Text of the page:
18. as

As (found deep within Stevie Wonder’s 1976 monster Songs In The Key Of Life) is the best god damned love song I know (by which I guess I mean God graced … but who talks like that anymore?). Starts out as a nice and soulful ‘me and you together forever babe’ thing, but then about halfway through, something amazing happens. The Wonder genius pulls some sleight of hand, punches up the groove which somehow sets the melody soaring, and meanwhile the lyric (and the voice that’s carrying it) have also mutated. Now it’s tearing up the atmosphere, singing of that greater love, the one beyond just me and you, babe, the one that truly comes from on high.

Notice I didn’t say God. What do I know about God? Or gods. What I do know is I’m right here, right now, not anywhere else. Some of it’s on me, I guess, and some of it’s in me, but most of it – well who f***ing knows how I got here, or why, or what I’m supposed to do about it? And sometimes, this is all too f***ing much, for anyone. We need something to lift us, allow us to see past the barriers of our suffering and frustration and grasp that the only real wisdom starts with an acceptance of these barriers, the stuff of them, because maybe just maybe these trials and travails and humiliations and tribulations are precisely what our souls require. Because as somebody else’s grandpa used to say, if life was supposed to be all roses and perfume and puppy dogs, they would have called it something else. And anyway, roses have thorns, puppy dogs sh** all over the place and perfume can be toxic. Play this one at my funeral. No question. I’ll be there if I can.” (Philip Random

28. baby’s on fire

Baby’s On Fire doesn’t play by any of the rules, yet it absolutely slays as pop song, rock song, whatever you want to call it — the Brian Eno genius in full wild eruption, that beautiful baby getting tossed out with the bathwater, or whatever the hell’s going on. What’s going on is Mr. Eno’s delightfully skewed approach to wordplay. Throw a bunch of loose phrases into a box, pull them out in random order. Proceed from there. And then there’s Robert Fripp‘s incendiary guitar solo erupting through the middle of things like a demon from future antiquity (or was it Paul Rudolph?). By which I mean, holy sh**, Baby’s On Fire was at least five years old when I first heard it, and still too hot to touch. And it still hasn’t cooled off. Yet it is still cool.” (Philip Random)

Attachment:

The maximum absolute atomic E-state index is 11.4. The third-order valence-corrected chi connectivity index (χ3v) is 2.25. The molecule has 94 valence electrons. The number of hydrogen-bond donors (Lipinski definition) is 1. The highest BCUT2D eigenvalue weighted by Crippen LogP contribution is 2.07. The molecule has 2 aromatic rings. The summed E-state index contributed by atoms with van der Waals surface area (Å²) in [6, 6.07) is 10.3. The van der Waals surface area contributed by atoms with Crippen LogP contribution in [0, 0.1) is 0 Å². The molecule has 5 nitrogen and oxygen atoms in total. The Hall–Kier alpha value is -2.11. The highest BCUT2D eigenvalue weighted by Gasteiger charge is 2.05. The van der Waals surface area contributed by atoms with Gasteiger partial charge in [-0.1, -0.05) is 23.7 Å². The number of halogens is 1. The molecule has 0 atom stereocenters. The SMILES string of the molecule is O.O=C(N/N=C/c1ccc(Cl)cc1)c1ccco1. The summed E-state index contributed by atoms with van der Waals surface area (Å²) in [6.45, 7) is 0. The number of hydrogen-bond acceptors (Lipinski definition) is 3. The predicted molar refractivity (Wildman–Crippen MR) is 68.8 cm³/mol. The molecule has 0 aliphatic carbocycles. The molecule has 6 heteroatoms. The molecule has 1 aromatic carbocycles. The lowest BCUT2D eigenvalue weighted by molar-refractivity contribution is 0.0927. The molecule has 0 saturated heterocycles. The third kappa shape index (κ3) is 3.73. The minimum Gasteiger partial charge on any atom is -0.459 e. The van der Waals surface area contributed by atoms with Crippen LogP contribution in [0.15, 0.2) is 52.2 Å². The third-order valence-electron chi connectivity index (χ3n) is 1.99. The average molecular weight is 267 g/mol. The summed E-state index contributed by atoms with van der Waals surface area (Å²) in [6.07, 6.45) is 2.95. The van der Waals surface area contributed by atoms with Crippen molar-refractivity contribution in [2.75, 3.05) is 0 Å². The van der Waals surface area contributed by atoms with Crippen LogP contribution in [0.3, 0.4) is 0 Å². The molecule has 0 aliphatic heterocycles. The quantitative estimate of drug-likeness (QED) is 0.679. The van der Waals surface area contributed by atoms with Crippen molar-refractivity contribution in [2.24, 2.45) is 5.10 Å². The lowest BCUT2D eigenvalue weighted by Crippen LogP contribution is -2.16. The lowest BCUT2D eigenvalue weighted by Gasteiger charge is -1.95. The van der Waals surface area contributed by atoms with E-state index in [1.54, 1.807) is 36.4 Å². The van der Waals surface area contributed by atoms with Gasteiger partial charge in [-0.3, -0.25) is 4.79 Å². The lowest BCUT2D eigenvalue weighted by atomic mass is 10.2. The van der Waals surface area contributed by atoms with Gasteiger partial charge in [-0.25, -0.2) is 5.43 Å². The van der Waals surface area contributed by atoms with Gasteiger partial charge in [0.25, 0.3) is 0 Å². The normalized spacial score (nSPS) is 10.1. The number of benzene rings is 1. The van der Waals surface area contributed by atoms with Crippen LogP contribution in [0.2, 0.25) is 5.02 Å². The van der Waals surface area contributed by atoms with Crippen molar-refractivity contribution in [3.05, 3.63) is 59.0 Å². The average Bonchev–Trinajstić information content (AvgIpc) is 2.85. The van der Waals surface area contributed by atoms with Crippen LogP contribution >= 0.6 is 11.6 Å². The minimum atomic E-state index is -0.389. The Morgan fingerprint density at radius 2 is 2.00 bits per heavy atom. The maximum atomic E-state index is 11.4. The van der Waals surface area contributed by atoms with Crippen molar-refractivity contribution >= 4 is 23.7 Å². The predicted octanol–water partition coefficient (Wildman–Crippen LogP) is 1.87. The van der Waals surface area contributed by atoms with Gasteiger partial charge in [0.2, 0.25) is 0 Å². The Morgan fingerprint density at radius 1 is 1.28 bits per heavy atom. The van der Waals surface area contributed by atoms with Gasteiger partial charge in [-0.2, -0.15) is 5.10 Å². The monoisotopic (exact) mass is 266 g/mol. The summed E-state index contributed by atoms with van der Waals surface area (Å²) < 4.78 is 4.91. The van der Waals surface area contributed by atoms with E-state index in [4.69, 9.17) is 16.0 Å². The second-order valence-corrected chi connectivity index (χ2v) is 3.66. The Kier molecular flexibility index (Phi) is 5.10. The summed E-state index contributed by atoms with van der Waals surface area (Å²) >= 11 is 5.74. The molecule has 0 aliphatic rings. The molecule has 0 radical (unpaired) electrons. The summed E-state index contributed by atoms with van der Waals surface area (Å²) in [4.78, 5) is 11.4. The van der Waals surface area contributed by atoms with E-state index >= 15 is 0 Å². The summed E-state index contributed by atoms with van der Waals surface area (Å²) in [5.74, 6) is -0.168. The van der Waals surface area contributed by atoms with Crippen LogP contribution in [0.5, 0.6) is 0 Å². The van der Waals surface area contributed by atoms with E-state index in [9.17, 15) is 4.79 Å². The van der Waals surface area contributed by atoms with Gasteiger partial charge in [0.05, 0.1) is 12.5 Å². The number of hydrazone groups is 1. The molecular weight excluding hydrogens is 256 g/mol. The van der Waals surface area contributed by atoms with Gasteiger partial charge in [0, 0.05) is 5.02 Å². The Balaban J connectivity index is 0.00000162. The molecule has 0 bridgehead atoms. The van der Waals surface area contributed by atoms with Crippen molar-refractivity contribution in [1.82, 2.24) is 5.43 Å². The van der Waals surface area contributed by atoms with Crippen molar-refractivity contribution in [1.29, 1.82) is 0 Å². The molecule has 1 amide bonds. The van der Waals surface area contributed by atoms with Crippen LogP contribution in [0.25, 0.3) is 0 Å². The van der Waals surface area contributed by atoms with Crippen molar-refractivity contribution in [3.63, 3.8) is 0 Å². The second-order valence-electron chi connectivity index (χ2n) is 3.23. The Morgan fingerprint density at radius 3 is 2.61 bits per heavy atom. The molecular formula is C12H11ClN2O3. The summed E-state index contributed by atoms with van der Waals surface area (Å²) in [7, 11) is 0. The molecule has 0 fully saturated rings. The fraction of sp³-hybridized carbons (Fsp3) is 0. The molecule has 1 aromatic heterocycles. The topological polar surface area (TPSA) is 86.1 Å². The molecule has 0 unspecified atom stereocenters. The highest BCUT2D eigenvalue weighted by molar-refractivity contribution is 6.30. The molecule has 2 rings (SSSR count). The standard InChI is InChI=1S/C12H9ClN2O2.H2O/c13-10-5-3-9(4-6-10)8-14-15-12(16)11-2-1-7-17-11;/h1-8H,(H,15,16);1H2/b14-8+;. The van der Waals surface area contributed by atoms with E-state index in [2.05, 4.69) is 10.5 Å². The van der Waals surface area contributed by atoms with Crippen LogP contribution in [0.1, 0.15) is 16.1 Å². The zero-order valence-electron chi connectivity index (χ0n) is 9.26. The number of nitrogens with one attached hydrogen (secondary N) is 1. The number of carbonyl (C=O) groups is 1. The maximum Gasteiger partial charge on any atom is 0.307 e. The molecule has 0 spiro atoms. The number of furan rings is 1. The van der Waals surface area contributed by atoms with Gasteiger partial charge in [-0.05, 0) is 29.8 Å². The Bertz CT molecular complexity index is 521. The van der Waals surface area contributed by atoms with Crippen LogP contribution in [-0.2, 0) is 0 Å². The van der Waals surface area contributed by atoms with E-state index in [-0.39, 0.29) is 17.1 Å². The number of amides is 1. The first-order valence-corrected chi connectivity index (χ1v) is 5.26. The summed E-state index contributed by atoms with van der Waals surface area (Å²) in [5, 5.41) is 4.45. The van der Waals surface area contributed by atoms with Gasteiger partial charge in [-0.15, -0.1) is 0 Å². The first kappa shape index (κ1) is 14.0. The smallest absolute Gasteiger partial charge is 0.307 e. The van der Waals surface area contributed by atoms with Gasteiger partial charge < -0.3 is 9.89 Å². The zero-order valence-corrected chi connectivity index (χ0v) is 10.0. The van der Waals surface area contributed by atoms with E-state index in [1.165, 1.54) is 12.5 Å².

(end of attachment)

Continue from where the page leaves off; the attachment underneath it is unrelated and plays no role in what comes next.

73. hyperbolicsyllabic – sesquedalymistic

“I’m guessing the title is sort of a nod to the Mary Poppins tune, though the song itself takes off in a more resolutely soulful direction. And cool it is until the groove takes over and things genuinely elevate care of  the kind of musical genius that isn’t afraid to just let the piano speak, give it all the space it needs, don’t worry, it won’t disappoint you. Isaac Hayes (yeah, you may know him better as Chef) being the genius in question, the groove itself being so hot that Public Enemy would put it to stunning use a couple decades later in Black Steel In The Hour Of Chaos (one of their greatest moments) … almost as if Mr. Hayes had it planned all along. And maybe he did.” (Philip Random)

(photo: Chuck Dees)

381. the hands of the juggler